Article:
On a TV Quiz, I have just watched a woman who claims to teach remedial classes to young adults and teenagers answer the following question:

“A man pays 500 pounds for a car. Its price has been reduced by 60%, what was the original price?”

She started by trying to work out 60% of 500, before realising her mistake – that the 500 pounds was 60% of the figure she needed to find. However, each time she tried to solve it by using 50% instead of 60%, then adding 10%. Her answer to the question was 1100 pounds.

The same woman answered

“What organ of the body is involved with exchanges of gases”

With “It can’t be lungs, as that is air, not gases”. Having gone around in circles, and briefly considered farts, she answered “Lungs”, but still no wiser.

Won’t someone think of the children?


  1. August 19, 2010

    Er, if the figure is 500 pounds after having been reduced by 60% then the original cost was 1250 (500 is 40% (100% – 60%) of the original). Which is a lot simpler than trying to divide by 60% (833.33 recurring).

    However, I always wonder with those shows how well I’d do if I were put on the spot. I think that most people tend to freeze in that situation, and five minutes after the quiz they are cursing themselves for stupid answers (I had that in my finals, I’d already answered a question which showed that I knew the term (I’d used it to get the answer), but when another question said “what does that term mean?” I went totally blank).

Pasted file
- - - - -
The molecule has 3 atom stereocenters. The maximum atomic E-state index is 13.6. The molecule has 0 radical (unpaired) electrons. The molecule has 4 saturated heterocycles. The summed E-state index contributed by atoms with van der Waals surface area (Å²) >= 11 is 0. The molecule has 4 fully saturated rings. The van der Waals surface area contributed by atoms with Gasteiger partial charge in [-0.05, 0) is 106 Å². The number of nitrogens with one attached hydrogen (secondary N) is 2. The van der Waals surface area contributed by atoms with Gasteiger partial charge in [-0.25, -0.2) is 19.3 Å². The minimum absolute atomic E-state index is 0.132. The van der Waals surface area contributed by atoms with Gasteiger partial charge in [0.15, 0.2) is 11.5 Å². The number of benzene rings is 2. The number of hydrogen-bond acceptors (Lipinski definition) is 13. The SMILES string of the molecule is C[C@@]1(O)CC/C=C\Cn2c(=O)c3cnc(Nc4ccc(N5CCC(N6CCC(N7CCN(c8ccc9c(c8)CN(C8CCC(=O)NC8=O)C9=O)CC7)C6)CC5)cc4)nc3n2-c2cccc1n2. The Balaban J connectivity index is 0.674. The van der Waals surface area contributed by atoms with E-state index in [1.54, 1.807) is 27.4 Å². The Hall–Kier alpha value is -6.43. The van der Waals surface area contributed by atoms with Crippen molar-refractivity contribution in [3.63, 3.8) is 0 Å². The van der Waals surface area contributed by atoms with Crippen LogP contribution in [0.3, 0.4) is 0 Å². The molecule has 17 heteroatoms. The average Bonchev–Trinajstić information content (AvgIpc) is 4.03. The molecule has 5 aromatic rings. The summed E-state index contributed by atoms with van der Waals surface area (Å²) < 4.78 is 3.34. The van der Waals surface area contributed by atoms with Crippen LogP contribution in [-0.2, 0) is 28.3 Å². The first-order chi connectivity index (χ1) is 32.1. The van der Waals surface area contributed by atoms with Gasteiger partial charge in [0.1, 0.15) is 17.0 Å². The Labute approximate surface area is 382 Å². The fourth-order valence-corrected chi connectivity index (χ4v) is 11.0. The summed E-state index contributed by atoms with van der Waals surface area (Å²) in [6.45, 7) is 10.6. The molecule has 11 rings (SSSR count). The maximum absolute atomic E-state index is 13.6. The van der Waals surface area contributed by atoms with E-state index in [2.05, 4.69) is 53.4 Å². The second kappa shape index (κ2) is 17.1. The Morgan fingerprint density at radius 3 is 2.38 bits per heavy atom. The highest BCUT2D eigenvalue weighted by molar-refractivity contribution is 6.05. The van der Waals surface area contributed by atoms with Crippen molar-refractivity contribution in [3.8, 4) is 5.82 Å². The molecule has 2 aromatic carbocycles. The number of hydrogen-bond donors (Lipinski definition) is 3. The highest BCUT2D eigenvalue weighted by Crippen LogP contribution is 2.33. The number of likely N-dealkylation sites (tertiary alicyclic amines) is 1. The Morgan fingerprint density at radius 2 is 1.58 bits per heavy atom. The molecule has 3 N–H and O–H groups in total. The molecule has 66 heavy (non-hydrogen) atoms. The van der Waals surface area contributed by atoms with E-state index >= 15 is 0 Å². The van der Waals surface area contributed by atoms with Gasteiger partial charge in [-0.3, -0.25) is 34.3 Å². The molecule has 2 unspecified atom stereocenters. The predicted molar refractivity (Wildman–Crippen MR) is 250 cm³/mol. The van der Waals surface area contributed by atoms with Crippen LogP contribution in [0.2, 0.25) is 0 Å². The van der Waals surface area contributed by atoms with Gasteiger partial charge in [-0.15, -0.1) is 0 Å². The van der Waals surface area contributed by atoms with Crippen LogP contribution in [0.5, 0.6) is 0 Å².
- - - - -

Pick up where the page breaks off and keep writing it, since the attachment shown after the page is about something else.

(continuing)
• chris
      August 19, 2010

      “then the original cost was 1250”

      You know that, and I know that (and all the kids knew that too – this was ‘Are you smarter than a 10 year old’). Unfortunately, the woman had already used all 3 opportunities for the kids to help her, on earlier questions (and she only answered 6 questions in all).

      Regarding blanking – yes I know it can happen, but it is usually fact based (or – in my case – lyrics). This was schoolboy maths, with someone who had said 10 seconds before that she teaches maths. Not only did she fail to answer correctly, but she tried to use a method that couldn’t do anything but fail.

  2. August 19, 2010

    One of the items I wanted at Halsway was mis-priced – marked at £400 instead of £4 – so she offered it at 100% discount, ie £4

  3. August 19, 2010

    But in fact my original calculation was indeed 833 (etc.), because like most people I mixed up “is now 60%” and “reduced by 60%”. I’m not sure that I wouldn’t also have tried multiplying by 60% if I hadn’t read it first. Teaching it to someone, with your book there with the correct answer (and probably having studied it before the lesson) is not the same as doing it on the spot.

    Heck, I remember a head of maths department, with two degrees from Oxford, managing to do 1+2+3=4 in front of a class of double maths A level students, none of whom noticed either! Admittedly it was while reducing simultaneous differential equations, but he basically wrote down a column of coefficients as 1, 2, and 3 and then wrote 4 as the sum. It wasn’t noticed until a lot later when the equation wasn’t solving, one student had written it down and looked back at the working.

    • chris
      August 19, 2010

      Yes, but as I said, she didn’t even multiply it by 60% in an error of miscomprehending the question. In both her calculations she calculated by using 50%, then doing 10% on top of that.

      No matter whether you read a question right or not, or can do a sum in front of a TV studio audience, anyone who teaches maths should know that you can’t get to 60% by doing 50% first, then 10%. That’s how she reached 1100 – “If it was a 50% discount, then 500 pounds was originally 1000 pounds, but it was 60%, so I need to add on 10% more.” It don’t work that way!

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